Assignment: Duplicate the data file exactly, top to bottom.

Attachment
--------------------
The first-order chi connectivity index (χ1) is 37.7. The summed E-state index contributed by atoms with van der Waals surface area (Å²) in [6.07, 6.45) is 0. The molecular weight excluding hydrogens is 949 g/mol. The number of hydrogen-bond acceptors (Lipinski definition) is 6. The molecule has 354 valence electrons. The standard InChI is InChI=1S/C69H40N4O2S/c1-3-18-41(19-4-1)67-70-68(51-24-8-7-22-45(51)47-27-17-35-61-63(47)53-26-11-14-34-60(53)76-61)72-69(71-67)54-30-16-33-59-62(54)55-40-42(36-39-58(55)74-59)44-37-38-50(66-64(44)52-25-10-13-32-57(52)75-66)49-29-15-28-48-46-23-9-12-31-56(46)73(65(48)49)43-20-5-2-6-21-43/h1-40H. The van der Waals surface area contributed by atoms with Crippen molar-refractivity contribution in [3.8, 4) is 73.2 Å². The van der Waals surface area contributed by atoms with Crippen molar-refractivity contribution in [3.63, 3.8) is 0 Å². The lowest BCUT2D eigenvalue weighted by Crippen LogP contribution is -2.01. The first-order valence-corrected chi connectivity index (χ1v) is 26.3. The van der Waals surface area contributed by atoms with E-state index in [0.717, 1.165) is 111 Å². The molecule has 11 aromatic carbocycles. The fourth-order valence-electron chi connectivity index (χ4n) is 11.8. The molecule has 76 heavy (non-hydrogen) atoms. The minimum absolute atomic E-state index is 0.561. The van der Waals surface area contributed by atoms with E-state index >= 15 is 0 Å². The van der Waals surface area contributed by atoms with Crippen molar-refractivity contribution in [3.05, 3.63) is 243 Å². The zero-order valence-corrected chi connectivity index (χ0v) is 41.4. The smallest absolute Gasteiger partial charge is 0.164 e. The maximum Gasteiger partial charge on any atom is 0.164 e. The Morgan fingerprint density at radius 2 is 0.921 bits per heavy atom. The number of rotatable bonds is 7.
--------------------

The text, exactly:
The first-order chi connectivity index (χ1) is 37.7. The summed E-state index contributed by atoms with van der Waals surface area (Å²) in [6.07, 6.45) is 0. The molecular weight excluding hydrogens is 949 g/mol. The number of hydrogen-bond acceptors (Lipinski definition) is 6. The molecule has 354 valence electrons. The standard InChI is InChI=1S/C69H40N4O2S/c1-3-18-41(19-4-1)67-70-68(51-24-8-7-22-45(51)47-27-17-35-61-63(47)53-26-11-14-34-60(53)76-61)72-69(71-67)54-30-16-33-59-62(54)55-40-42(36-39-58(55)74-59)44-37-38-50(66-64(44)52-25-10-13-32-57(52)75-66)49-29-15-28-48-46-23-9-12-31-56(46)73(65(48)49)43-20-5-2-6-21-43/h1-40H. The van der Waals surface area contributed by atoms with Crippen molar-refractivity contribution in [3.8, 4) is 73.2 Å². The van der Waals surface area contributed by atoms with Crippen molar-refractivity contribution in [3.63, 3.8) is 0 Å². The lowest BCUT2D eigenvalue weighted by Crippen LogP contribution is -2.01. The first-order valence-corrected chi connectivity index (χ1v) is 26.3. The van der Waals surface area contributed by atoms with E-state index in [0.717, 1.165) is 111 Å². The molecule has 11 aromatic carbocycles. The fourth-order valence-electron chi connectivity index (χ4n) is 11.8. The molecule has 76 heavy (non-hydrogen) atoms. The minimum absolute atomic E-state index is 0.561. The van der Waals surface area contributed by atoms with E-state index >= 15 is 0 Å². The van der Waals surface area contributed by atoms with Crippen molar-refractivity contribution in [3.05, 3.63) is 243 Å². The zero-order valence-corrected chi connectivity index (χ0v) is 41.4. The smallest absolute Gasteiger partial charge is 0.164 e. The maximum Gasteiger partial charge on any atom is 0.164 e. The Morgan fingerprint density at radius 2 is 0.921 bits per heavy atom. The number of rotatable bonds is 7.